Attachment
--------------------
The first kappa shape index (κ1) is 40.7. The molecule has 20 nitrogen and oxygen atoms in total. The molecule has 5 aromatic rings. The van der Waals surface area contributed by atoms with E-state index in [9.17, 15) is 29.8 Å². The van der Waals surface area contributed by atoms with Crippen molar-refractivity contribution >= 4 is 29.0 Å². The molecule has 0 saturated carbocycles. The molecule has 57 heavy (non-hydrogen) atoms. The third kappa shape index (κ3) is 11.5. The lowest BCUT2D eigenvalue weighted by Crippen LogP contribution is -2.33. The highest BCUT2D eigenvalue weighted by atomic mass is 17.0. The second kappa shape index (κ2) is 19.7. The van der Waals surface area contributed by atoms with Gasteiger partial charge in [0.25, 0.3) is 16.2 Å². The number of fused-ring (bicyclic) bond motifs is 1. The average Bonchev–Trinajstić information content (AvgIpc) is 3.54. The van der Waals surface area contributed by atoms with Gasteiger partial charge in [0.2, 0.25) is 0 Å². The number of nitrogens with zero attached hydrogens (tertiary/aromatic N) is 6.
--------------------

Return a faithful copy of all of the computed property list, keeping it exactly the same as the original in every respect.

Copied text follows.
The first kappa shape index (κ1) is 40.7. The molecule has 20 nitrogen and oxygen atoms in total. The molecule has 5 aromatic rings. The van der Waals surface area contributed by atoms with E-state index in [9.17, 15) is 29.8 Å². The van der Waals surface area contributed by atoms with Crippen molar-refractivity contribution >= 4 is 29.0 Å². The molecule has 0 saturated carbocycles. The molecule has 57 heavy (non-hydrogen) atoms. The third kappa shape index (κ3) is 11.5. The lowest BCUT2D eigenvalue weighted by Crippen LogP contribution is -2.33. The highest BCUT2D eigenvalue weighted by atomic mass is 17.0. The second kappa shape index (κ2) is 19.7. The van der Waals surface area contributed by atoms with Gasteiger partial charge in [0.25, 0.3) is 16.2 Å². The number of fused-ring (bicyclic) bond motifs is 1. The average Bonchev–Trinajstić information content (AvgIpc) is 3.54. The van der Waals surface area contributed by atoms with Gasteiger partial charge in [0.2, 0.25) is 0 Å². The number of nitrogens with zero attached hydrogens (tertiary/aromatic N) is 6.